• Changing work processes so chemicals are not needed.

Emergency washing facilities need to be easily accessible and usable. The equipment needs to:

  • Take less than 10 seconds to reach and be no more than 50 feet away.
  • Not be blocked.
  • Have tepid water with a minimum flow rate of 0.4 gallons of water per 15 minutes or more (for eyewash).
  • Have a single valve operation.
  • Be tested weekly and inspected yearly (for plumbed facilities).

Review the regulations for the full emergency washing requirements.

Requirements & Policies

This is a summary of the requirements for emergency washing facilities described in the Safety & Health Core Rules (Chapter 296-800 WAC) and in the DOSH Directive Emergency Washing Facilities 13.00.

An eyewash or emergency washing facility may be required if employees are exposed to a corrosive, strong irritant, or toxic chemical, if there is a reasonable likelihood the material could get on their skin or eyes at a concentration that would be harmful, regardless of the use of personal protective equipment.

In summary, emergency washing facilities must:

  • Meet the ANSI Z358.1-1998 standard or later.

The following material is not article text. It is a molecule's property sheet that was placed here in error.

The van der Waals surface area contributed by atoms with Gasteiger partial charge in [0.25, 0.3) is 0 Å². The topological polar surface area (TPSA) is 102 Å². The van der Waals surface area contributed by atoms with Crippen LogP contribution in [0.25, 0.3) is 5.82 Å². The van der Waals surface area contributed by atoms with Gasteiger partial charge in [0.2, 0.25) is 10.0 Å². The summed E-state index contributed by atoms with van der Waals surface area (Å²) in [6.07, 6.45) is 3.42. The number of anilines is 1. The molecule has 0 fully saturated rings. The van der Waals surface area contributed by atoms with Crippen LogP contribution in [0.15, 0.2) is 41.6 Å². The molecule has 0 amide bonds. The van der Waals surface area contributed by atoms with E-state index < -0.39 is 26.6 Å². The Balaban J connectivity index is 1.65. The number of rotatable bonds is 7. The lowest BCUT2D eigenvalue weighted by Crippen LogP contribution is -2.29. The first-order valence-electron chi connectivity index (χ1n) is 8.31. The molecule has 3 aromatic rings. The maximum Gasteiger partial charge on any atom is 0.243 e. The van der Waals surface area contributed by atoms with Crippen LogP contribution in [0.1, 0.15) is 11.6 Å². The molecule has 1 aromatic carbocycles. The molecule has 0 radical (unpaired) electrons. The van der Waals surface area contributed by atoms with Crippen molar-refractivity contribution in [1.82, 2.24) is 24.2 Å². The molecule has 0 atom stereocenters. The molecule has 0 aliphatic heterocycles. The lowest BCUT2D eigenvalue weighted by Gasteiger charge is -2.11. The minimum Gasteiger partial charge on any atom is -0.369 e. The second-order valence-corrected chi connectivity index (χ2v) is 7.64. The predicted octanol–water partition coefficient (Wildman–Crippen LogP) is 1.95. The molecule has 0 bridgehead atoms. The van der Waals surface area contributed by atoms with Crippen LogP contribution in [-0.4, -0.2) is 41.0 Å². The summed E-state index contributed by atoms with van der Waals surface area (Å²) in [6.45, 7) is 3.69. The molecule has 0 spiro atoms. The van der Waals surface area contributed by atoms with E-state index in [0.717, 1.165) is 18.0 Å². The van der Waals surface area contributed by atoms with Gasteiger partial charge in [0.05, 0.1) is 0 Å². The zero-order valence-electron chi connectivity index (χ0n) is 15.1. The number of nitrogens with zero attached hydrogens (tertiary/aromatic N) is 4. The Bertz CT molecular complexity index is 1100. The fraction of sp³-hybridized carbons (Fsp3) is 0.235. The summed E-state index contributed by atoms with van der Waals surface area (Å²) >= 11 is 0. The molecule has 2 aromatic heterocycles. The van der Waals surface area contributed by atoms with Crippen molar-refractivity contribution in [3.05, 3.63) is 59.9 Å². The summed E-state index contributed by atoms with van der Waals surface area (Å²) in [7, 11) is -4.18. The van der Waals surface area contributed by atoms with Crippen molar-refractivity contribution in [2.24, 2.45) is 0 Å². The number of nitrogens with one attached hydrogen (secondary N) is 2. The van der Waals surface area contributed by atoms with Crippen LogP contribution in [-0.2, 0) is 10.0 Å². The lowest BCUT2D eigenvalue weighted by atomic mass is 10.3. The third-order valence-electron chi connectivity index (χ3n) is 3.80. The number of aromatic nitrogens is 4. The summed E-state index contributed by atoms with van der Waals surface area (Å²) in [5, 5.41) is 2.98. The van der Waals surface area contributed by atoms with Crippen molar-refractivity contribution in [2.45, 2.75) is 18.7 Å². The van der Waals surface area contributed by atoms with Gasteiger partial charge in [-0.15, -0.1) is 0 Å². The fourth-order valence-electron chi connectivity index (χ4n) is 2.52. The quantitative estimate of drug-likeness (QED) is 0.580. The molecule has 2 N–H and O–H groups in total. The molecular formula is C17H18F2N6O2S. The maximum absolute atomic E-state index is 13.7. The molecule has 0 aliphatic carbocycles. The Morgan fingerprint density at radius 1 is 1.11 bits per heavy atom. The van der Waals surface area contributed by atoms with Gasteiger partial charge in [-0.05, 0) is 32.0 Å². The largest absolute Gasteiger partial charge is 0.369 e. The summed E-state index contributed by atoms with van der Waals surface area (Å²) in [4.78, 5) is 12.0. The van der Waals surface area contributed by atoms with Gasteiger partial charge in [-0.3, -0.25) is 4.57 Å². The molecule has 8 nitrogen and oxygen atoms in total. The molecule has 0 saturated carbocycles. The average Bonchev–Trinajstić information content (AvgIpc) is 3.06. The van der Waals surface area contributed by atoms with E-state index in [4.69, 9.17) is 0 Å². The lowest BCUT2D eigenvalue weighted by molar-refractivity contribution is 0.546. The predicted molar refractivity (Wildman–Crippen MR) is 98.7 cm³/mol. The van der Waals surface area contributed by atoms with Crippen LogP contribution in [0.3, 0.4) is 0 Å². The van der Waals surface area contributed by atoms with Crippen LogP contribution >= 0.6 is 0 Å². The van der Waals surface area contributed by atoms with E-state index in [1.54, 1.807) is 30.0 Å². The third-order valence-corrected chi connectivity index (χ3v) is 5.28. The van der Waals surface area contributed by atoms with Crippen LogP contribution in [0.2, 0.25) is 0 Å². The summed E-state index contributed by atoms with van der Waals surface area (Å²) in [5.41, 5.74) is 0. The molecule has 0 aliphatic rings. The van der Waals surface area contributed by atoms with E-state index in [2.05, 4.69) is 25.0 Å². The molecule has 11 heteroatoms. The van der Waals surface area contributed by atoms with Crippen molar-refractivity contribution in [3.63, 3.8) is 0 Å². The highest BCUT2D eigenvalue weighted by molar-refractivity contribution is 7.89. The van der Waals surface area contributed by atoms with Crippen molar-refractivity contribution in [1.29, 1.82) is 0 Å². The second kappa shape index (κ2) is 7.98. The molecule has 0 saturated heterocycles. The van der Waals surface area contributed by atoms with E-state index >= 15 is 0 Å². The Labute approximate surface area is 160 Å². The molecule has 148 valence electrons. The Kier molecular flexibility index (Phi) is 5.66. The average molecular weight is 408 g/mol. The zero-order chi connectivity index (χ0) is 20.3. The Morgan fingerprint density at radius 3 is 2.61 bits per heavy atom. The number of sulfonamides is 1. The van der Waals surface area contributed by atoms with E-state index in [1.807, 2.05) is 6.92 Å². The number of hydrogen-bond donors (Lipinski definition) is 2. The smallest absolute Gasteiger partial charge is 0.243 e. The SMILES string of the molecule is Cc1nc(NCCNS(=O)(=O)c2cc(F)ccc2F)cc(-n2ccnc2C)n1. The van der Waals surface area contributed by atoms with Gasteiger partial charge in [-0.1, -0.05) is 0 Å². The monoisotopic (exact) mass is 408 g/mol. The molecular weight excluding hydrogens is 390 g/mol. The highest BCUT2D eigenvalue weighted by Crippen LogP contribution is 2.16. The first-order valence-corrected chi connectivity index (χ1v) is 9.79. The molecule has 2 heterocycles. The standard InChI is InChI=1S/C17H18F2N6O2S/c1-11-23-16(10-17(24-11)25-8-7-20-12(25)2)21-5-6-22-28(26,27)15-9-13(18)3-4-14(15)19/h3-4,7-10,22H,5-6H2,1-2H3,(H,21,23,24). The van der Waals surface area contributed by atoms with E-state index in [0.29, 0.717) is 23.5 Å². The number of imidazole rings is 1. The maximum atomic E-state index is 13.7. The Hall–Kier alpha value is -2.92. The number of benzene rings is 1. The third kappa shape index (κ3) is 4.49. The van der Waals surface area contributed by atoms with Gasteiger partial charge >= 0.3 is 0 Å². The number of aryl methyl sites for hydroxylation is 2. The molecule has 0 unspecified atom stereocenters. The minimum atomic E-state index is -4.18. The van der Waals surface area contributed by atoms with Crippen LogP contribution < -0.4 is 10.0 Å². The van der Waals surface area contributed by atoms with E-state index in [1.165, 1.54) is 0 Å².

• Be installed according to the manufacturer’s requirements.
  • Be simple to activate and take less than one second to start (single valve operation).
  • Work for the required time with the required water flow.
  • Be within 10 seconds of use and less than 50 feet.
  • Be kept free of obstacles blocking their use.
  • Be activated weekly and inspected yearly (for plumbed facilities). Or, Inspected yearly and be replaced when expired (for self-contained equipment).

Hand held squeeze bottles, some drench hoses, and many faucet-mounted devices do not meet the minimum requirements for a required emergency washing facility.

Contact L&I safety and health consultants for help with emergency washing requirements.


Specific Rules for particular industries and activities

Enforcement Policies

Standards and Guidance from Others

Training & Resources

Train your employees on the hazardous chemicals in their work area and what they should do if they are accidently exposed to them.

Employee training must include:

  • The location of hazardous chemicals in the workplace.
  • The dangers of the chemicals employees work with or around.
  • How employees can protect themselves from a chemical, including the location of the emergency washing facilities and personal protective equipment.
  • How to use emergency washing facilities.
  • How to detect the presence or release of a hazardous chemical in the work area.
  • Where to access the written hazard communication program and chemical safety data sheets (SDSs).

Additional employee training requirements are found in the Hazard Communication Standard, Chapter 296-901 WAC.

The following resources can help answer your emergency washing facilities questions and help you meet those requirements.

Emergency Washing Training

Chemical Hazard Communication Resources

Meetings and Safety Talks

For topic-specific information, see also: